Slovakia is reckoned to have all the ingredients of a fine holiday destination except the sea and, it might be said, any large lakes like the Alpine nations benefit from. It does have beautiful mountain scenery, castles (Krasna Horka, Muransky Hrad and Spissky Hrad) and national parks (The Tatra National Park, the Low Tatra National Park, Pieniny National Park, Slovak Paradise for caves, Muranska Plateau and Poloniny National Park for wolves, bears and wooden churches). Eastern Slovakia has the lions share of these atttactions.The High Tratra fulfilled a role as a scenic holiday playground for visitors from the richer western half of former Czechoslovakia (now the Czech Republic) and will probably continue to do so. In addition the region has several ski resorts.
Old towns such as Kezmarok and Tara Lubovna retain often attractive historic centres but often have large apartment block estates on the outskirts. The region is also reputed for its mineral springs – the Empress Maria Theresa had them enumerated in the eighteenth century and there are a number of spas such as Bardejov.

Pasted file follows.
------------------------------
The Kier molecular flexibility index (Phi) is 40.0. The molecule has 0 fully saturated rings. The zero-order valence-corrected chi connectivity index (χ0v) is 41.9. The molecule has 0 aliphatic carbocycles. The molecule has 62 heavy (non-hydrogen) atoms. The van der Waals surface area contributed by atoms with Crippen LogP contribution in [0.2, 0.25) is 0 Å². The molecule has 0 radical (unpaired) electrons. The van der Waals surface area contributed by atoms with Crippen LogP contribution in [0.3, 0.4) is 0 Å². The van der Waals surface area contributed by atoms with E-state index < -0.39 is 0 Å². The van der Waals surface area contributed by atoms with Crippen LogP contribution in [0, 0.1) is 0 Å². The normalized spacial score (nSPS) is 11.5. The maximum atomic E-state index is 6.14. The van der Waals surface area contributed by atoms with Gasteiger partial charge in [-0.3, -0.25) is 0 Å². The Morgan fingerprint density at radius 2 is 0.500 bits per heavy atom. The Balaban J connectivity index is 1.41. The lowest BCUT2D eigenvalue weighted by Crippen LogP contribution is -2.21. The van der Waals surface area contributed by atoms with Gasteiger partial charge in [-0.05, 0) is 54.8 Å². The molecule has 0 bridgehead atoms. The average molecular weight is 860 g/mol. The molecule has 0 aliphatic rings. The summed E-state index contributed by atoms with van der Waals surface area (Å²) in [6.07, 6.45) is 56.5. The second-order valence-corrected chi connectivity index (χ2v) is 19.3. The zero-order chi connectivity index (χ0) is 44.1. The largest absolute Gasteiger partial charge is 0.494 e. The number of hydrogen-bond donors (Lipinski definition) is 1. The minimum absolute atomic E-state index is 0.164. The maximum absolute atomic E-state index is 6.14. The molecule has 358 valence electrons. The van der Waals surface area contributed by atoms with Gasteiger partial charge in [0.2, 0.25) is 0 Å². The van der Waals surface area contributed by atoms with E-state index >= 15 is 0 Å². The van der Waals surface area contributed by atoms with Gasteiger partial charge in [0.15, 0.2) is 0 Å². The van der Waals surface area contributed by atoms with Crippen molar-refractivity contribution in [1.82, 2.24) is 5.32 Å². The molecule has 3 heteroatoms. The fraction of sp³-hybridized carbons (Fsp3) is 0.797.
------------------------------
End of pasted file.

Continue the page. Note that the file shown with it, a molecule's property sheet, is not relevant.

Whether these attractions add up to a strong likelihood of a property boom in Eastern Slovakia is dubious. The country’s per capita GDP was almost $18,000 in 2006 (up from $12,840 in 2002) but living standards are higher in the relatively more prosperous and developed west of the country with people in Eastern Slovakia only achieving incomes of about one third those enjoyed in Bratislava. The eastern areas suffer from poor transport links and although road improvements are being made the region’s economy is going to be heavily dependent on rising living standards in neighbouring countries (eg. Poland and Hungary) and greater accessibility.